Joseph Scott FREEMAN, Appellant, v. STATE of Florida, Appellee.
In a consolidated appeal, Joseph Scott Freeman challenges his conviction and sentence for aggravated stalking, kidnapping with a weapon, violation of an injunction against domestic violence, and violation of probation. We affirm.
This case is a textbook example of the futility and potential danger in attempting to negotiate with or mollify a controlling, abusive partner. Karen Kummerer was Freeman's ex-girlfriend in a relationship that lasted approximately eight months. For four of these months Freeman and Kummerer lived together in her home. When the relationship soured, Freeman moved out but continued to visit and frequently call-on one day alone he left 27 voice mail messages. Hoping to stop the phone calls, Kummerer agreed to see Freeman the following day but then avoided his attempts to contact her. The next day, approximately two weeks before the events underlying the charges in this case, Freeman jumped into Kummerer's car when she was stopped at a stop sign on her way to work. Angry at her deception, he threatened Kummerer, who once again attempted to placate Freeman by agreeing to see him that evening. She then drove him to his Jeep and he got out. Upon arriving at work, she reported the matter to co-workers and the police.
Hoping to stop the threats and harassment, Kummerer obtained a temporary injunction for protection against domestic violence. She also changed the code to her car's remote keyless entry because Freeman had one of the keyless entry remotes; this enabled him to unlock the car's doors at the stop sign. However, she inadvertently forgot to change the code to the trunk.
The following week included a pre-planned business trip out of state. Upon return, Kummerer was met and accosted by Freeman in the Orlando International Airport's parking garage. Freeman grabbed her and insisted she accompany him back to his parents' house in Daytona Beach, stopping on the way in an unsuccessful attempt to obtain a cash advance on Kummerer's credit card. After giving her sleeping pills, Kummerer awoke to find herself in the back seat of Freeman's Jeep, in Ocala, wearing different clothing. When Kummerer attempted to get the attention of passersby, Freeman threatened to take her into the Ocala National Forest and kill her. At some point in time, Kummerer spoke with Freeman's family and agreed not to report the matter to the police after they agreed to put him into rehabilitation for substance abuse. Freeman then drove her back to the Orlando airport where she picked up her car and returned to her home in Daytona Beach.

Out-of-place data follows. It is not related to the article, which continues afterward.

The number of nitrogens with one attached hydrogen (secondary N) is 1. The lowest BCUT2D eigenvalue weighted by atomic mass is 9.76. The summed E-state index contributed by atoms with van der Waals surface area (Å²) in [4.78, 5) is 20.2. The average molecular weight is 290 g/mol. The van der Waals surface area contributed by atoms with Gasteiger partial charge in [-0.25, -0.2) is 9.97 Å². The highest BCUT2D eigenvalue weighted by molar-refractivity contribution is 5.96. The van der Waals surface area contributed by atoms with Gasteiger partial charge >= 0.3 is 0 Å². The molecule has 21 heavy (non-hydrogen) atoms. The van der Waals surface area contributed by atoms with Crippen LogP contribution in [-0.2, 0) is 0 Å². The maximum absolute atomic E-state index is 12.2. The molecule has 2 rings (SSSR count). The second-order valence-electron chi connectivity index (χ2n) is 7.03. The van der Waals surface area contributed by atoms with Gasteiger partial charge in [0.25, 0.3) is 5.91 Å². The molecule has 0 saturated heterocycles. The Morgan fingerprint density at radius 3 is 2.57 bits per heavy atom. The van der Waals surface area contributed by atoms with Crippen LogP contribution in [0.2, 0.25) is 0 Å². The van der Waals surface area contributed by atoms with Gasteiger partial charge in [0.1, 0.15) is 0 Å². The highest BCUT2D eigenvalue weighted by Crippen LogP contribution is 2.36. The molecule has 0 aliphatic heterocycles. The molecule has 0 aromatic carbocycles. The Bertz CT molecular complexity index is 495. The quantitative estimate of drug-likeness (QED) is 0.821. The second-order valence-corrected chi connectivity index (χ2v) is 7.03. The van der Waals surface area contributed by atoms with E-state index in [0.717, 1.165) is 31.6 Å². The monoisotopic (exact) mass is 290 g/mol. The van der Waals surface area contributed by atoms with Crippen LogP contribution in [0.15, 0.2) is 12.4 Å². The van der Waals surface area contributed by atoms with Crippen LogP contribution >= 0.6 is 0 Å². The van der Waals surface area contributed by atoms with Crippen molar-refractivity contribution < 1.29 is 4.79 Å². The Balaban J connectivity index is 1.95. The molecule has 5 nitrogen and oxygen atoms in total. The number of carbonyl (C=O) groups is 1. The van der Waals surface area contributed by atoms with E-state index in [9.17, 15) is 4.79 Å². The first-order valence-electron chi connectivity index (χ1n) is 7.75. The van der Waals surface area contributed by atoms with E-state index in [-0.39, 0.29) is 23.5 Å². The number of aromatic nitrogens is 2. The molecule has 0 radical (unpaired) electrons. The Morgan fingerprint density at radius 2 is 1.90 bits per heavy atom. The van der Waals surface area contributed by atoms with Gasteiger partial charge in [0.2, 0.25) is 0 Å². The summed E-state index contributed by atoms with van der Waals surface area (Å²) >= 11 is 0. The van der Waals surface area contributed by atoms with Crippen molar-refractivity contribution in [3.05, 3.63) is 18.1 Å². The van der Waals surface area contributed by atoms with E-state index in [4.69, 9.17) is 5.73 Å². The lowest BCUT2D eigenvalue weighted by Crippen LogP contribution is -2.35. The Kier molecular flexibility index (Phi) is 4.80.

Upon returning home, Kummerer related the events to her sister who urged her to go to the police, but she declined, afraid of the repercussions. However, they agreed that if anything out of the ordinary occurred to her, her sister should contact the police. On November 21, after a hearing Freeman attended, a judge issued a permanent injunction against domestic violence that prohibited Freeman from directly or indirectly contacting Kummerer.
After spending the Thanksgiving holiday with family out of state, Kummerer drove to work the following Monday. Noticing the “trunk ajar” light was on, she pulled over to secure it. As she reached the rear of the car, Freeman jumped out of the trunk, brandishing a knife. Threatening to cut her if she screamed again, he put her into the car, drove to his Jeep, and attempted to tie her hands behind her back. What occurred next was a seven-day odyssey through six states.
During the course of these seven days, Freeman smoked crack cocaine and used steroids. He forced Kummerer to withdraw money from her bank account and call family members to report she was fine and request they write checks to Freeman's mother.1 They only stayed in motels that did not require identification, and he paid in cash. Freeman also replaced the Jeep's Florida license plate with a series of stolen plates. On four occasions, Kummerer was able to leave notes in restrooms reporting her abduction and urging the finder to notify the Daytona Beach Police Department.
One of several phone calls Freeman forced Kummerer to make was to her niece, Brenna Randall, with whom she lived. Suspecting something was wrong, Randall asked Kummerer to repeat a phrase if she wanted the police to be called. She repeated the phrase, and Randall notified law enforcement of her aunt's kidnapping. The police located Kummerer's car near Freeman's parents' home and began a search, aided by the notes recovered along the route. An arrest warrant was issued, and alerts were put on both Freeman's and Kummerer's bank accounts. Additionally, phone calls to Freeman's parents were monitored. The FBI was able to trace ATM withdrawals and learned Freeman had a former cellmate who lived in the Sevierville, Tennessee area. Ultimately, the FBI traced the two to Greenville, Mississippi, where, after a short pursuit, Freeman was apprehended.